In the November election, Andrews won 147,000 votes nationwide, 41,000 from Virginia.28 He continued to agitate for fundamental tax reform and expanded his policy portfolio to include a range of right-wing priorities. In 1958 he helped found the John Birch Society (and subsequently left it in 1962).29 He supported George Wallace for president in 1968 and remained a fixture in Virginia politics. He died in 1983.
Andrews had a long career in politics, but his moment of glory came mostly during his 1956 offensive against the income tax. He gave voice -- and credibility -- to the brewing discontent that surrounded the federal income tax, even as he became the linchpin of federal finance. Andrews had a gift for saying what others wanted to hear, and in the mid-1950s, conservative activists wanted to hear this: "Maybe," Andrews told U.S. News, "we ought to see that every person who gets a tax return receives a copy of the Communist Manifesto with it so he can see what's happening to him."30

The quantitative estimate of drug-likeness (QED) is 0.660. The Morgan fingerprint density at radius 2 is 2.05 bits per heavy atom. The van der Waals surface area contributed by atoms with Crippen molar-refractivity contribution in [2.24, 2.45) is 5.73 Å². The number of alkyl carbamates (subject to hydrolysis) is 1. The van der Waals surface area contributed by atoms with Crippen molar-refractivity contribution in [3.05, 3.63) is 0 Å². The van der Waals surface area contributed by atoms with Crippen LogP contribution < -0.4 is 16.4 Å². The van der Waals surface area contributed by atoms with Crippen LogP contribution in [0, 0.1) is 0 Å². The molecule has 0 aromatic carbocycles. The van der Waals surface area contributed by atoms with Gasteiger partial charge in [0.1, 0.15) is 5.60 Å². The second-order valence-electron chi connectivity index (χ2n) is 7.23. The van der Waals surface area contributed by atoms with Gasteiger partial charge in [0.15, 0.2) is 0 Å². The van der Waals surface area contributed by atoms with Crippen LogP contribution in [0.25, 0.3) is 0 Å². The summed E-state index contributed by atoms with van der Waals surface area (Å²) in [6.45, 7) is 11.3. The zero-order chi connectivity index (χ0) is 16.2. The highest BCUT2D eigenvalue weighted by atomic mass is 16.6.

1 "Andrews Described as 'Tough' Executive," The Washington Post, Jan. 15, 1953.
2 "Man From Revenue," Time, Oct. 24, 1955; and "T. Coleman Andrews Dies; Ex-IRS Chief," Los Angeles Times, Oct. 19, 1983.
3 Holmes Alexander, "T. Coleman Andrews, a Virginia Longshot?" Los Angeles Times, June 30, 1961.
4 Isaac William Martin, Rich People's Movements 136 (2013).
6 "Andrews Reports Canvass on Tax Cheating 'Pays Off,'" The New York Herald Tribune, Aug. 13, 1953.
8 "'I Pulled a Boner,' Andrews Says of Split With His Boss," The Baltimore Sun, Apr. 8, 1953.
9 "Mr. Andrews Resigns," The Washington Post, Oct. 17, 1955, at 18.
10 "Tax Time," Time, Apr. 18, 1955.
11 "T. Coleman Andrews Reported Set to Quit as Tax Agency Head," The Wall Street Journal, Sept. 28, 1955.
12 "Andrews Resigns as Revenue Chief," The New York Times, Oct. 16, 1955.
13 "Andrews' New Company in Tax Dispute With U.S.," The New York Herald Tribune, Oct. 21, 1955.
15 "Tax Burden Relief Urged by Andrews," The Washington Post, Apr. 25, 1956.
16 "Interview With T. Coleman Andrews: Why the Income Tax Is Bad," U.S. News & World Report, May 25, 1956.
17 Id. at 63.
18 Id. at 64.
20 Id. at 66.
21 Id. at 68.
22 Id. at 72-73.
23 "Andrews' Tax Opposition Deplored by Humphrey," The Washington Post, May 25, 1956.
24 Martin, supra note 4, at 137.
25 "Andrews Sidesteps Bid to Head Third Party," Los Angeles Times, Aug. 30, 1956.
26 Martin, supra note 4, at 137.
27 "T. C. Andrews Is Candidate," The Baltimore Sun, Oct. 16, 1956.
28 "T. Coleman Andrews Dies; Ex-IRS Chief," Los Angeles Times, Oct. 19, 1983.
30 U.S. News, supra note 16, at 64.
END OF FOOTNOTES